This paper analyzes the “revolving door” phenomena in the military sector in the United States. The revolving door refers to the back-and-forth movement of personnel between the government and private sector. We trace the historical and economic reasons behind the emergence of this phenomenon and discuss the related perverse consequences, including the perpetuation of the permanent war economy which serves the narrow interests of select elites rather than the broad interests of citizens.

The Political Economy of Foreign Intervention

January 10, 2015

This chapter highlights the insights that the Austrian tradition brings to the analysis of foreign intervention. Foreign intervention is the use of the discretionary power of a government in one society to address the perceived problems in foreign societies. As such, the attempt to exercise top-down government authority, even with the most noble of intentions, will ultimately face problems similar to those faced in all types of central planning. The limits of human reason and the planner’s ability to engage in rational constructivism apply as strongly abroad as they do domestically. This chapter lays out those limitations and encourages a note of caution in attempts to intervene abroad.

A Note on the Market Provision of National Defense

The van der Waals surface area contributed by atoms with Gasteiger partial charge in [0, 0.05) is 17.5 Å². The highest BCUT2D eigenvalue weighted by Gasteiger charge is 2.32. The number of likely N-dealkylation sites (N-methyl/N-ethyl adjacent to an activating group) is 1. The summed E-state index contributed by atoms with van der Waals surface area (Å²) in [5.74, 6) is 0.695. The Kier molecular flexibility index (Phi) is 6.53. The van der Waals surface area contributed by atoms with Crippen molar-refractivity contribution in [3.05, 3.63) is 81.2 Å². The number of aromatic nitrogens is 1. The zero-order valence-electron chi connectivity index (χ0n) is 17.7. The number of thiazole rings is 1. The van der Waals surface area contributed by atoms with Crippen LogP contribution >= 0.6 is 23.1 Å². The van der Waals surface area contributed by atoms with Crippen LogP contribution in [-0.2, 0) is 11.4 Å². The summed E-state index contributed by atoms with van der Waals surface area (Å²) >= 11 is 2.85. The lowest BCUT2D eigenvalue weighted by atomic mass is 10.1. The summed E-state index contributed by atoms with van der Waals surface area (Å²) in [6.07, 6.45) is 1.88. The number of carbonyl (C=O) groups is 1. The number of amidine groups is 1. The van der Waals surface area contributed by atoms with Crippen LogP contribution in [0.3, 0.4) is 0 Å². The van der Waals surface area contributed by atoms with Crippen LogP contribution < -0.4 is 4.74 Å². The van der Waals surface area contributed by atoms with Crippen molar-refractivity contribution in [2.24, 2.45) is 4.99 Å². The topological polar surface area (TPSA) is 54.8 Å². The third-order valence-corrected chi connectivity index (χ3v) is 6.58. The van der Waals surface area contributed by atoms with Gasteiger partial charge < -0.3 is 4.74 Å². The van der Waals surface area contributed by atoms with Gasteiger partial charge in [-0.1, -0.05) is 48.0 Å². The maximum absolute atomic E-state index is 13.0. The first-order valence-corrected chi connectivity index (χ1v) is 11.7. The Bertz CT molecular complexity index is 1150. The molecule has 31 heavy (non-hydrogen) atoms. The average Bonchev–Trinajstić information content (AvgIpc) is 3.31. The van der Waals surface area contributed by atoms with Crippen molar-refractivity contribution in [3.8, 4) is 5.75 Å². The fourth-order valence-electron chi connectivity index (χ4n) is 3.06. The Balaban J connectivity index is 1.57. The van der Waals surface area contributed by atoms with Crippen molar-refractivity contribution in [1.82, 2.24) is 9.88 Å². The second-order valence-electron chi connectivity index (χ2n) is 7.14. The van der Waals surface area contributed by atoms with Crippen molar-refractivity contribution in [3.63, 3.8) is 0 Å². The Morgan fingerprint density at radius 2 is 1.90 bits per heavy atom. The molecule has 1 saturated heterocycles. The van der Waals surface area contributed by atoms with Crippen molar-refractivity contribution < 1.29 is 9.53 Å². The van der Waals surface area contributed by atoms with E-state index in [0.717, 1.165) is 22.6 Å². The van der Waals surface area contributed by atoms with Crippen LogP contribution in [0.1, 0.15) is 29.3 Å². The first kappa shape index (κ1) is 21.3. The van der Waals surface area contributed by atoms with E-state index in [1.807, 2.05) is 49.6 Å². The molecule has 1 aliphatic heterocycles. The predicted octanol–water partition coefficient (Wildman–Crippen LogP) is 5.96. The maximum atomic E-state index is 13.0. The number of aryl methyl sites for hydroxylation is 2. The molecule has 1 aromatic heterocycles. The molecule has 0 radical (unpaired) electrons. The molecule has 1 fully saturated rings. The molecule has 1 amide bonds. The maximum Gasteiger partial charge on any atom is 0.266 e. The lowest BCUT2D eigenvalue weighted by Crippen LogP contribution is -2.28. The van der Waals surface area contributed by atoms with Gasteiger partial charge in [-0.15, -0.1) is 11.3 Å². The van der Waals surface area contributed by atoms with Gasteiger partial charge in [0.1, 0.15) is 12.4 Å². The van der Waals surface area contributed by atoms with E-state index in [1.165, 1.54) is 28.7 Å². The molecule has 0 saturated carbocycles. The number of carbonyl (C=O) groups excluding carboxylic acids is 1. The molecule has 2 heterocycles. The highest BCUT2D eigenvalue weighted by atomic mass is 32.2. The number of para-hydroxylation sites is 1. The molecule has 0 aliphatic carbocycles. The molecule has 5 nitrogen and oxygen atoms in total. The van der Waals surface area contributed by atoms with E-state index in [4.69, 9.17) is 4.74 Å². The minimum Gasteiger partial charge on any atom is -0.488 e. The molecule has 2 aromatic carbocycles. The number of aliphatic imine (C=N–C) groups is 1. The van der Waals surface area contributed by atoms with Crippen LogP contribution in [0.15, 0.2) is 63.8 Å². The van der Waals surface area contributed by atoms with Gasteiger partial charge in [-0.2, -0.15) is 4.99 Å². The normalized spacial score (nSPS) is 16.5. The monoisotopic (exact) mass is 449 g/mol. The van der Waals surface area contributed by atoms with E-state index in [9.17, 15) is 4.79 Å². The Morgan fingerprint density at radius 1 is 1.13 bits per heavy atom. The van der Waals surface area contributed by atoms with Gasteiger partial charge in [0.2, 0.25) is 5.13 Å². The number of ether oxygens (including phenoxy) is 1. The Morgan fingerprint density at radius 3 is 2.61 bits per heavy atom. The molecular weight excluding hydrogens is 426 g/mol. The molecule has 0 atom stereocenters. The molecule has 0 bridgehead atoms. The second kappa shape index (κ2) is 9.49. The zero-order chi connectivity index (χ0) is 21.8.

July, 2014

Market-provided national defense famously suffers from a free-rider problem. According to conventional wisdom, markets must therefore underprovide defense. We argue that conventional wisdom is wrong. The free-rider problem that plagues national defense also plagues national offense, leading markets to underprovide the latter as well. Because national offense is the raison d’etre of national defense, whether or not markets provide the efficient level of defense depends on the severity of the free-rider problem in its production, and thus defense’s underprovision, relative to the severity of the free-rider problem in the production of offense, and thus offense’s underprovision. Where the free-rider problem confronted in producing national offense is more severe than that confronted in producing national defense, markets produce the efficient level of national defense.